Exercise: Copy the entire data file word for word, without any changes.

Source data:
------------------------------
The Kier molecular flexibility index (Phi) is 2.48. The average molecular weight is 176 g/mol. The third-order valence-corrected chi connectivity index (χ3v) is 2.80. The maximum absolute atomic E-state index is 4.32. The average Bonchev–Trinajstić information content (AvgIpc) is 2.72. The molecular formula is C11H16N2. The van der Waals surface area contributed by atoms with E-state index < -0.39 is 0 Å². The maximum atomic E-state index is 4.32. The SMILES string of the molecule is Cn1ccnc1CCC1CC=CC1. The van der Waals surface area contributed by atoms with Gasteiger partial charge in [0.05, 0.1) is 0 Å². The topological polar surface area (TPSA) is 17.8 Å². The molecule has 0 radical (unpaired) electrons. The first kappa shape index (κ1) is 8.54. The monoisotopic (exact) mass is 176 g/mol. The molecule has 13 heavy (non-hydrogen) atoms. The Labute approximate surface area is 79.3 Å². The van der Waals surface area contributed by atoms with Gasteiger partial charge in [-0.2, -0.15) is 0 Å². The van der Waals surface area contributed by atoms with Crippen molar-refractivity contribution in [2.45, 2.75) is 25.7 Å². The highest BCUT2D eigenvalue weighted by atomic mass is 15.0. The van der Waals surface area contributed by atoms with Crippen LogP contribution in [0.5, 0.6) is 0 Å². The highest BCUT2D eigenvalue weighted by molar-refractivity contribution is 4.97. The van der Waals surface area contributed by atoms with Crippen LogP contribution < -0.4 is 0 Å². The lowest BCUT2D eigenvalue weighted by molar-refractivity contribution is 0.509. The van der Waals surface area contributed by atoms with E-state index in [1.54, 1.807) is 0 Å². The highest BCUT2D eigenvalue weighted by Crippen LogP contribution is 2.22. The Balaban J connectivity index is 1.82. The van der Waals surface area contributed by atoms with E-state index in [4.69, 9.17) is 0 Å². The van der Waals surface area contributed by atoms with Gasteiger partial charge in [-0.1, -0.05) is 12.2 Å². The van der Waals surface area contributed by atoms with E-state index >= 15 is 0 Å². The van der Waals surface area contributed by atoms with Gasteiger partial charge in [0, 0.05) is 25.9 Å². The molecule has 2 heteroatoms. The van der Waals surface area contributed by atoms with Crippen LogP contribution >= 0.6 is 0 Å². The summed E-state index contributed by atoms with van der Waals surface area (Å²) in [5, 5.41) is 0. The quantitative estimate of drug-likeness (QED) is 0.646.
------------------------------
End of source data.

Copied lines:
The Kier molecular flexibility index (Phi) is 2.48. The average molecular weight is 176 g/mol. The third-order valence-corrected chi connectivity index (χ3v) is 2.80. The maximum absolute atomic E-state index is 4.32. The average Bonchev–Trinajstić information content (AvgIpc) is 2.72. The molecular formula is C11H16N2. The van der Waals surface area contributed by atoms with E-state index < -0.39 is 0 Å². The maximum atomic E-state index is 4.32. The SMILES string of the molecule is Cn1ccnc1CCC1CC=CC1. The van der Waals surface area contributed by atoms with Gasteiger partial charge in [0.05, 0.1) is 0 Å². The topological polar surface area (TPSA) is 17.8 Å². The molecule has 0 radical (unpaired) electrons. The first kappa shape index (κ1) is 8.54. The monoisotopic (exact) mass is 176 g/mol. The molecule has 13 heavy (non-hydrogen) atoms. The Labute approximate surface area is 79.3 Å². The van der Waals surface area contributed by atoms with Gasteiger partial charge in [-0.2, -0.15) is 0 Å². The van der Waals surface area contributed by atoms with Crippen molar-refractivity contribution in [2.45, 2.75) is 25.7 Å². The highest BCUT2D eigenvalue weighted by atomic mass is 15.0. The van der Waals surface area contributed by atoms with Crippen LogP contribution in [0.5, 0.6) is 0 Å². The highest BCUT2D eigenvalue weighted by molar-refractivity contribution is 4.97. The van der Waals surface area contributed by atoms with Crippen LogP contribution < -0.4 is 0 Å². The lowest BCUT2D eigenvalue weighted by molar-refractivity contribution is 0.509. The van der Waals surface area contributed by atoms with E-state index in [1.54, 1.807) is 0 Å². The highest BCUT2D eigenvalue weighted by Crippen LogP contribution is 2.22. The Balaban J connectivity index is 1.82. The van der Waals surface area contributed by atoms with E-state index in [4.69, 9.17) is 0 Å². The van der Waals surface area contributed by atoms with Gasteiger partial charge in [-0.1, -0.05) is 12.2 Å². The van der Waals surface area contributed by atoms with E-state index >= 15 is 0 Å². The van der Waals surface area contributed by atoms with Gasteiger partial charge in [0, 0.05) is 25.9 Å². The molecule has 2 heteroatoms. The van der Waals surface area contributed by atoms with Crippen LogP contribution >= 0.6 is 0 Å². The summed E-state index contributed by atoms with van der Waals surface area (Å²) in [5, 5.41) is 0. The quantitative estimate of drug-likeness (QED) is 0.646.